That has all changed with the sudden growth in attendance.
“A lot more people know about us,” Kovesci said.
The museum’s spending for 2012 was about $187,000 but its revenues were $232,000.
The two full-time employees together cost the museum less than $75,000 a year.
There are about 550 memberships varying in price from $25 to $50, depending on whether you’re a student, veteran, family or other. Lifetime memberships are $400.
There are 800 people who volunteer, with about 100 as regulars.
They donated 47,600 hours last year, or the equivalent of 23 full-time employees, and that number will be higher this year, Kovesci said.
While most are adults, eager high school students, full of details, wander the facility on weekends to offer technical history and do heavy lifting.
Kovesci said his goal is to spend up to $500,000 over the next five years on improvements, among them roof and parking lot repairs, expansion of the gallery, an elevator and renovations to the second floor for a National Guard room and 200-seat banquet hall.
The museum’s list of aircraft is impressive.
One of the relics is a glider flown in 1908 by William H. Martin of Canton. Martin’s gliders made more than 100 flights. He had a spectacular wreck chronicled in the New York Times, in which he crashed into a fence in front a large crowd, laid still in the wreckage for a short time, then pulled himself out. One of his gliders was displayed alongside the Spirit of St. Louis in the Smithsonian Institution, according to a chronicle of local flight.
Martin’s design was so successful, “the Wright brothers came by to look at it,” Kovesci said.
Many of the planes are owned by private individuals, but some are on loan by the Navy, Air Force, Army or other groups, Kovesci said. While many of the aircraft are restored, several are still being worked on by volunteers.
There are parts from the legendary airships USS Macon, Akron and Shenandoah as well as the German Hindenburg.
Headed for Massillon Road at International Parkway — the boulevard leading to the MAPS front gate — is a fiberglass replica of a P-51 Mustang, a plane that earned its keep as superior to German fighters and an escort for bombing raids over Germany.
The P-51, to be installed on a 12-foot-high perch, will be decorated to represent the Jean Ann II, flown by Stark County resident Robert Withee, who flew about 200 missions in the Pacific operation. The plane is named for his late wife.
Finding reasons to come
Volunteers have lots of reasons.
Matt Oltersdorf, who was found one day working on a Grumman F9 Cougar, a former carrier-based fighter jet, it didn’t matter that the plane saw little action.
“I love airplanes,” said Oltersdorf, 57, who makes the trip from Medina Township.
A retired United Airline pilot, he volunteers several days a week.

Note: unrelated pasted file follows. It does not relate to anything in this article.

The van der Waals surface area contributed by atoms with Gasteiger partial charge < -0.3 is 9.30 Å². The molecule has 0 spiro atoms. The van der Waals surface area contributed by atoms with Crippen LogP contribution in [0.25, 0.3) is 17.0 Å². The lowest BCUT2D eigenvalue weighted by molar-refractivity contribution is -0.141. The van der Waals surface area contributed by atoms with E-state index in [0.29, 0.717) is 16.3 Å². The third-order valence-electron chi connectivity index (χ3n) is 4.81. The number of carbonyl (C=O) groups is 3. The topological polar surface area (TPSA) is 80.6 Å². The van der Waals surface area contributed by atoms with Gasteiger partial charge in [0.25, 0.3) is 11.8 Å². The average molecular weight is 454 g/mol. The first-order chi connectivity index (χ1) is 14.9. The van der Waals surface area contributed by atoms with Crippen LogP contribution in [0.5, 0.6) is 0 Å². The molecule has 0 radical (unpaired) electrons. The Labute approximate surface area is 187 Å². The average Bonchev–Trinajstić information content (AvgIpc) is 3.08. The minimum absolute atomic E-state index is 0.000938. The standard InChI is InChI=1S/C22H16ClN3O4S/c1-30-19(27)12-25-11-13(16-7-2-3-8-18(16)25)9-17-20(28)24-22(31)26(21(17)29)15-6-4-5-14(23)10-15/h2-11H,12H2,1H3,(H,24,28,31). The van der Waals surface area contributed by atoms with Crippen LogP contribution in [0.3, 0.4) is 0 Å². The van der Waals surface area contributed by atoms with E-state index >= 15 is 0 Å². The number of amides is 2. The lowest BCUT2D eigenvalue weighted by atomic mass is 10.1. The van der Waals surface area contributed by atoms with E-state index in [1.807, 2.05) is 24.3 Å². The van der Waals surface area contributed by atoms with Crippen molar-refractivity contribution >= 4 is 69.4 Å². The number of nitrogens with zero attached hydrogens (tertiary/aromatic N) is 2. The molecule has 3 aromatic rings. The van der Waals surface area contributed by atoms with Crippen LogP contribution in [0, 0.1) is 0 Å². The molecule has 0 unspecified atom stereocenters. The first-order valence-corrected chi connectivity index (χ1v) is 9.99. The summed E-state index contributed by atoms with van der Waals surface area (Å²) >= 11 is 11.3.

The love of flying, he said, is something you never forget.
“It is in your blood and it doesn’t get out,” he said.
Don Block of Jackson Township began to volunteer in his 80s. He was a WWII B-26 Marauder pilot who flew 65 missions over Europe.
“I have never met a greater bunch of fellas,” said Block, now 89. An aeronautical engineer, he worked for Goodyear Aircraft on airships. He leads tours one or two days a week.
Flight and all that was involved with being in the Army Air Corps, he said, stays with you.
“It is a part of your life you never forget,” he said.
North Canton Hoover High School teacher Katelyn Paul, 25, of Cuyahoga Falls, was so impressed on a tour with students that she took her grandfather, Hank Paul, 64, of Garrettsville, as a Father’s Day present.
He was an Air Force pilot in the ’70s and ’80s on an A37, a light attack jet and trainer that saw service during the Vietnam War.
“It is right up his alley,” she said as they visited recently.
And Hank Paul’s reaction: “I didn’t know anything about this.”
Kovesci said the museum is rented out for weddings, banquets and other events. Boy Scouts hold overnight events and can earn aviation merit badges. The fall Scout event, limited to 250, already is full.
Next fall, Stark State College will begin offering an aviation certification program.
About 2,500 students came to the museum last year for various programs.
The museum received grants from the Stark County Community Foundation and Akron Community Foundation to support the U.S. history classes.
The museum has a role to play, Kovesci said.
“You have all these guys who have retired with all this talent. What are they going to do with it when they retire?”
“They have all this background and a lot of them are veterans and they find a home here,” he said.
Kovesci said the hope of the museum is to not only educate the public about the military, but to preserve memories.
“This whole place is about the spirit of these people who saved the world,” he said.
Jim Carney can be reached at 330-996-3576 or email@example.com.